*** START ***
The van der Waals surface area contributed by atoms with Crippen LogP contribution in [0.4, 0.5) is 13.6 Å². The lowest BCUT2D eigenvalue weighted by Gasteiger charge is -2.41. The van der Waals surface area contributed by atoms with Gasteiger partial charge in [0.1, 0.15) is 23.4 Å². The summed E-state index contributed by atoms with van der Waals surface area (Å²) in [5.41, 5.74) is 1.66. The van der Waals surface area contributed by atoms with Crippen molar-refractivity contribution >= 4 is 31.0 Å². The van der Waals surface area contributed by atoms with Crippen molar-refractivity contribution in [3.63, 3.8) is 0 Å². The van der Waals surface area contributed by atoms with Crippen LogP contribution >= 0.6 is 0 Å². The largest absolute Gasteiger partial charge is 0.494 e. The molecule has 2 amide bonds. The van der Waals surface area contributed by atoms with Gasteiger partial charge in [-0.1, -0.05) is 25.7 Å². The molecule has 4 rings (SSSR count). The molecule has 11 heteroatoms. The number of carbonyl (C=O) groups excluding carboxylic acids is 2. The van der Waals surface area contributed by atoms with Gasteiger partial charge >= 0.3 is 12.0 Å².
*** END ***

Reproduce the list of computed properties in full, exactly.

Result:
The van der Waals surface area contributed by atoms with Crippen LogP contribution in [0.4, 0.5) is 13.6 Å². The lowest BCUT2D eigenvalue weighted by Gasteiger charge is -2.41. The van der Waals surface area contributed by atoms with Gasteiger partial charge in [0.1, 0.15) is 23.4 Å². The summed E-state index contributed by atoms with van der Waals surface area (Å²) in [5.41, 5.74) is 1.66. The van der Waals surface area contributed by atoms with Crippen molar-refractivity contribution >= 4 is 31.0 Å². The van der Waals surface area contributed by atoms with Crippen molar-refractivity contribution in [3.63, 3.8) is 0 Å². The van der Waals surface area contributed by atoms with Crippen LogP contribution >= 0.6 is 0 Å². The largest absolute Gasteiger partial charge is 0.494 e. The molecule has 2 amide bonds. The van der Waals surface area contributed by atoms with Gasteiger partial charge in [-0.1, -0.05) is 25.7 Å². The molecule has 4 rings (SSSR count). The molecule has 11 heteroatoms. The number of carbonyl (C=O) groups excluding carboxylic acids is 2. The van der Waals surface area contributed by atoms with Gasteiger partial charge >= 0.3 is 12.0 Å².